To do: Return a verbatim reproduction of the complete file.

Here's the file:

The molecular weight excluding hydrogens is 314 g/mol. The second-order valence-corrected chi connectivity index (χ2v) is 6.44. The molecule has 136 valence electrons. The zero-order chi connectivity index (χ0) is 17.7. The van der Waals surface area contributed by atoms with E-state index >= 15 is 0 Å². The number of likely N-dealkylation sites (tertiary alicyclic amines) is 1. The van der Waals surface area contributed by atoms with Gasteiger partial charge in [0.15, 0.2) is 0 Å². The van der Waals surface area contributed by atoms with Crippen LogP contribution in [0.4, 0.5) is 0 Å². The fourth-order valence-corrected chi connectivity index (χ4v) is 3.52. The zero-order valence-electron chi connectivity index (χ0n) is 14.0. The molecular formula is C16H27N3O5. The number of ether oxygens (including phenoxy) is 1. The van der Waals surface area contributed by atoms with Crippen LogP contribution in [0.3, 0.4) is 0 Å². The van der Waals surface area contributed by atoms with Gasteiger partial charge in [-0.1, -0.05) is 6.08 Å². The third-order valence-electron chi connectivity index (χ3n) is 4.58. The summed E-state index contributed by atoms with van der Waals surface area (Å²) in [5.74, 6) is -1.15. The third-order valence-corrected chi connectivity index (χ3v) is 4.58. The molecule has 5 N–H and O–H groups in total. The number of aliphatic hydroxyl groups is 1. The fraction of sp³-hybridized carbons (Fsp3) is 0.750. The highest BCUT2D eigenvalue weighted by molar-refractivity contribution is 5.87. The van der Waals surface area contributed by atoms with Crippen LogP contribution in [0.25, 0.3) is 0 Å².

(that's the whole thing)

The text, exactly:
The molecular weight excluding hydrogens is 314 g/mol. The second-order valence-corrected chi connectivity index (χ2v) is 6.44. The molecule has 136 valence electrons. The zero-order chi connectivity index (χ0) is 17.7. The van der Waals surface area contributed by atoms with E-state index >= 15 is 0 Å². The number of likely N-dealkylation sites (tertiary alicyclic amines) is 1. The van der Waals surface area contributed by atoms with Gasteiger partial charge in [0.15, 0.2) is 0 Å². The van der Waals surface area contributed by atoms with Crippen LogP contribution in [0.4, 0.5) is 0 Å². The fourth-order valence-corrected chi connectivity index (χ4v) is 3.52. The zero-order valence-electron chi connectivity index (χ0n) is 14.0. The molecular formula is C16H27N3O5. The number of ether oxygens (including phenoxy) is 1. The van der Waals surface area contributed by atoms with Crippen LogP contribution in [0.3, 0.4) is 0 Å². The van der Waals surface area contributed by atoms with Gasteiger partial charge in [-0.1, -0.05) is 6.08 Å². The third-order valence-electron chi connectivity index (χ3n) is 4.58. The summed E-state index contributed by atoms with van der Waals surface area (Å²) in [5.74, 6) is -1.15. The third-order valence-corrected chi connectivity index (χ3v) is 4.58. The molecule has 5 N–H and O–H groups in total. The number of aliphatic hydroxyl groups is 1. The fraction of sp³-hybridized carbons (Fsp3) is 0.750. The highest BCUT2D eigenvalue weighted by molar-refractivity contribution is 5.87. The van der Waals surface area contributed by atoms with Crippen LogP contribution in [0.25, 0.3) is 0 Å².